Is the USDA Relocation Just Good Old-Fashioned Rent Seeking?

July 3, 2019 | 3:51 pm
Rebecca Boehm
Former Contributor

One of things I cherish about economists is their ability to call BS when they see it. In research settings economists tend to have a reputation for asking hard-hitting questions during seminars. They are known for having the most unpopular opinion and for being unabashedly proud of it. I’ve personally seen non-economists bristle at the thought of giving a talk to an economics-oriented audience. As someone who straddles the worlds of public health and economics I get it, trust me. I’ve been there.

Without doubt, this attitude is partially a function of the male-dominated nature of the profession, which has serious drawbacks and has been the center of much negative attention lately. That aside, there is still great value in having the ability to be constructively and compassionately critical, and to voice an evidence or theory-based opinion even when it is unpopular, and to be mighty proud of it. The world needs a great deal of this right now.

Personally, I’ve taken the economists’ contrarian culture to heart over the last several years, which is part of my rationale for coming to Washington to work for evidence-based food and agriculture policy.

In the very short time I’ve been in DC one issue I’ve worked closely on is the relocation of USDA’s Economic Research Service (ERS) and its National Institute of Food and Agriculture (NIFA). And throughout this work so far I’ve been proud—and unsurprised—that many economists have loudly and publicly opposed the controversial plan to relocate these two agencies.

For example, Dr. Brian Stacy, who was a former ERS researcher now working at the World Bank, explained why he thinks the relocation is so harmful to the agency and agricultural research. Former ERS Administrator Dr. Susan Offutt said in an op-ed that USDA is throwing away a world-class research institute. Dr. Dawn Thilmany, president-elect of the Agricultural and Applied Economics Association (AAEA) and associate department head at Colorado State University’s College of Agricultural Sciences, recently penned a column in Colorado’s Daily Sentinel about the harms the relocation will have on the state’s farmers and food system. Former AAEA president Dr. Scott Swinton wrote a hard-hitting op-ed claiming that, done properly, a relocation of ERS and NIFA could have made sense for farmers and food consumers, and I happen to agree with this view. AAEA itself, which represents thousands of economists, has come out strongly against the relocation. AAEA recently dealt a serious blow to the Administration’s so-called “cost benefit” analysis that was intended to justify the move as a “cost saving” measure.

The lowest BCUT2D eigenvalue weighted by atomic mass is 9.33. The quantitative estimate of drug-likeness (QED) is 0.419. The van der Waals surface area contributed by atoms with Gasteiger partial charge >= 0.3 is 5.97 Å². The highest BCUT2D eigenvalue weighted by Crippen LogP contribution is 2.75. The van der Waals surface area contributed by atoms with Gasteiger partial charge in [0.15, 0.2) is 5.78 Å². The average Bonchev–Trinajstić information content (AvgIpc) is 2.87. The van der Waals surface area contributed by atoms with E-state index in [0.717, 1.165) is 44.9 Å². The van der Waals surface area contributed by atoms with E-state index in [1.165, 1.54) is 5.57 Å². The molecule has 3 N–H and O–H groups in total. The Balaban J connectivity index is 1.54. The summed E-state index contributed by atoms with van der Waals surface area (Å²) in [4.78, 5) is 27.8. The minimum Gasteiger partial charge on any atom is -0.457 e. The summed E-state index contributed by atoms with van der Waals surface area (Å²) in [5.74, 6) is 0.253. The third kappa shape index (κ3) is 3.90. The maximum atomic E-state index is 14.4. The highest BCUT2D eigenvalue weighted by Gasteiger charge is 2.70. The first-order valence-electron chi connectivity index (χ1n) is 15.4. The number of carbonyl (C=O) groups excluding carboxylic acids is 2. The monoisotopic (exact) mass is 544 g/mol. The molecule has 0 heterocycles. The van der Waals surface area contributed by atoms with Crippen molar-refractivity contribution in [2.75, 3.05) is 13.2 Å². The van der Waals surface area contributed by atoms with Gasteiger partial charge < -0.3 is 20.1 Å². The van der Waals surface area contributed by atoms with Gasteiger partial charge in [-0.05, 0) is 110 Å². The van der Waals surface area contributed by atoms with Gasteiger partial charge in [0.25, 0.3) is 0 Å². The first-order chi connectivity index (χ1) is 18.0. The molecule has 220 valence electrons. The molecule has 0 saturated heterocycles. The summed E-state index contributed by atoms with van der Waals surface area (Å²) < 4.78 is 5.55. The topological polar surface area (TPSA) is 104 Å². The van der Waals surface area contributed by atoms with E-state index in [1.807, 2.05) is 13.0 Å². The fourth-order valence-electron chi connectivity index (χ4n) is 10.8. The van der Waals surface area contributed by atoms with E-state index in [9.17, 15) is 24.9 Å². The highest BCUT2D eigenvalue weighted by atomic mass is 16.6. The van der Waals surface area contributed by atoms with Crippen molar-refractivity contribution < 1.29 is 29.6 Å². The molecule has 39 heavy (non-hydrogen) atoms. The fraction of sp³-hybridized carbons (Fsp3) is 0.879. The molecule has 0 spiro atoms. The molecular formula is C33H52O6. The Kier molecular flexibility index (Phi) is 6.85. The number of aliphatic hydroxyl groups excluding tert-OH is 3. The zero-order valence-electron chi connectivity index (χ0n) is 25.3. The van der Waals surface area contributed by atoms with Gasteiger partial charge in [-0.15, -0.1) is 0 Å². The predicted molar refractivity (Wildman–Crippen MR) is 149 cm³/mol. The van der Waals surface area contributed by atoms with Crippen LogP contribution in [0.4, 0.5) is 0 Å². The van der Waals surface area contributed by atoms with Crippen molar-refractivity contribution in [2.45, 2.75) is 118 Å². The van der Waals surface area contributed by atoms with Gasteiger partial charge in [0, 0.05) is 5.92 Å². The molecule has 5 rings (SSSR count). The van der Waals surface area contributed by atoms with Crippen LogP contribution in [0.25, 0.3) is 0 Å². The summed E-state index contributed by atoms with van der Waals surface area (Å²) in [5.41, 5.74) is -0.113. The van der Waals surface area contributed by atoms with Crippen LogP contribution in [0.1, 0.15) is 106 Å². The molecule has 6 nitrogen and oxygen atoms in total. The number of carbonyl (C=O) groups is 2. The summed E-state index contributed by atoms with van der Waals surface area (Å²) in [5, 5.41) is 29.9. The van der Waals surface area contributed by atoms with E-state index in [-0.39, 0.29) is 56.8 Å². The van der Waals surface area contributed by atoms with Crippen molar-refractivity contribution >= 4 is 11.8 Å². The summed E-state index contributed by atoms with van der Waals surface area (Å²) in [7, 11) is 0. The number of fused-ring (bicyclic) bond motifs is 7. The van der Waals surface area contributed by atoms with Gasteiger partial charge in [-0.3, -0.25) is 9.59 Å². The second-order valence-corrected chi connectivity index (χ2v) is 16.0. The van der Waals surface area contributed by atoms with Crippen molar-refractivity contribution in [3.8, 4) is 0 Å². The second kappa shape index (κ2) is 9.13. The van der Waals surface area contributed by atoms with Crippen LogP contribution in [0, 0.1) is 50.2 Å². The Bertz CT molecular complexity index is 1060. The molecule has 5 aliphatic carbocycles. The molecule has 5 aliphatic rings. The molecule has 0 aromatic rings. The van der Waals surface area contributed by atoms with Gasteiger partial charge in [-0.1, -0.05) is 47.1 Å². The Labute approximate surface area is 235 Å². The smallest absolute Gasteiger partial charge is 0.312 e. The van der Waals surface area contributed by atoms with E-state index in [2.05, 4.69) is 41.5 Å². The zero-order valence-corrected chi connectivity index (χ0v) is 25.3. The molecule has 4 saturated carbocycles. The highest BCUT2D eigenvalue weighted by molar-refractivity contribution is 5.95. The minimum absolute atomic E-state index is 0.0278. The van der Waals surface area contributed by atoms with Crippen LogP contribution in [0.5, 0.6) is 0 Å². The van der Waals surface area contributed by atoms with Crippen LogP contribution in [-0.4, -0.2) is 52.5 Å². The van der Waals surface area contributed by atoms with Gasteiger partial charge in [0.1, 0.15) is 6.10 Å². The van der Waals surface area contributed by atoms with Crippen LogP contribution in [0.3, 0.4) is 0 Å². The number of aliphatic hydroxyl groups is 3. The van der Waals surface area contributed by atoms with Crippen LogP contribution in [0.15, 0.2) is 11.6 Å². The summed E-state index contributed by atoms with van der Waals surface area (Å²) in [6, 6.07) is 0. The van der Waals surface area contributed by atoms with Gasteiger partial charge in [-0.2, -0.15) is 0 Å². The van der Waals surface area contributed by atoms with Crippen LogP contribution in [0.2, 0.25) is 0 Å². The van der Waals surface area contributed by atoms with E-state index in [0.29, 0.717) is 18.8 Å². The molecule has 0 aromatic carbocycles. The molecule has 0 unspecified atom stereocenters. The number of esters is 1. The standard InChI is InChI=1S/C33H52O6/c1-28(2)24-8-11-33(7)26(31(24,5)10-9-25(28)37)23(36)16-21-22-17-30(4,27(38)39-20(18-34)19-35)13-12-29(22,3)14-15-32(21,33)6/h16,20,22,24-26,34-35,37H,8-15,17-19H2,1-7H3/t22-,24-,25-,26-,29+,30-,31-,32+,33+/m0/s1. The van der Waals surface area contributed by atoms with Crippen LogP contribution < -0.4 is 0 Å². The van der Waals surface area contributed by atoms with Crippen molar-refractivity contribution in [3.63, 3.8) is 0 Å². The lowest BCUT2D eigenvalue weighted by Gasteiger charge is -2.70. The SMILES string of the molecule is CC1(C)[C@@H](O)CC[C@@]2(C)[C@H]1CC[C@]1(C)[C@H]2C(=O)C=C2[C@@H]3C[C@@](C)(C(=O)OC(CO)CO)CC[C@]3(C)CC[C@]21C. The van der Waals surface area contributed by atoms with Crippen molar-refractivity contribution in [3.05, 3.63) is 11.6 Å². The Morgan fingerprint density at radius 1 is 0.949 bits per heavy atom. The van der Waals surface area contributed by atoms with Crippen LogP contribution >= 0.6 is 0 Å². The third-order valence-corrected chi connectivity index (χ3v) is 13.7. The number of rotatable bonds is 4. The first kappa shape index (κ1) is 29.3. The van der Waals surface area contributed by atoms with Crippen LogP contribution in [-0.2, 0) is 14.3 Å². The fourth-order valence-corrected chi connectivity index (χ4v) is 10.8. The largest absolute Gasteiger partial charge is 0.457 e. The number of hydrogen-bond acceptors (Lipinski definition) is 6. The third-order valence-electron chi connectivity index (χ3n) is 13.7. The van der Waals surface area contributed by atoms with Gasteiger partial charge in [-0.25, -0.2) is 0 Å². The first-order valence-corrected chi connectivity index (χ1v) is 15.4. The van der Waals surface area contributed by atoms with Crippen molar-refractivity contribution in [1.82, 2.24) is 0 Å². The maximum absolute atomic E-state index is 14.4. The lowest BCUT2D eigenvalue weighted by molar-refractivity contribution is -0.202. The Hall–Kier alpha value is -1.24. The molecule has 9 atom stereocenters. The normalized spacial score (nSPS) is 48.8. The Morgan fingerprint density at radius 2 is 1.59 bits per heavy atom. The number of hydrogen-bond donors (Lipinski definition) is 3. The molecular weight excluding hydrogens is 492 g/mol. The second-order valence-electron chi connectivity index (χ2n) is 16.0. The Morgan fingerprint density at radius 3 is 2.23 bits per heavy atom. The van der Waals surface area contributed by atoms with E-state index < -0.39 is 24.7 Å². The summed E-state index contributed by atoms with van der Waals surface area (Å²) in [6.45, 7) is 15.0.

These economists know the relocation will dilute, diminish, and at worst, cause long-term damage to government research that serves the interests of our nation’s farmers and food supply. In addition, as any good student of economics would tell you, these economists know this relocation may come with a heavy dose of rent-seeking.

Rent seeking 101

For my non-economist readers, rent-seeking is when individuals or groups ask the government to change policies to benefit themselves without a concomitant benefit to the rest of us. “Rent” in this phrase doesn’t refer to the money spent to pay for a house or apartment. Rather rent in this context is a cost paid by the producer of some good or service to generate a sort of “unearned” income. Unearned? Yes, unearned because the income wasn’t generated from producing or selling a good or service. The income was generated directly from changing policies or currying favor or privilege (typically) from government officials or those in power.

Crucially, part of the theory of rent-seeking explains that those seeking policy change to benefit themselves spend resources to capture these “rents” for themselves (e.g., lobbying activities), and these expenditures will not create new wealth for society at large. The story can be further complicated when the benefits to those engaging in lobbying activities are concentrated and the costs of their actions are borne by many people. And in many instances, the people who are harmed by the change may have less incentive or ability to launch their own attempt to block the changes being asked for by the rent-seekers.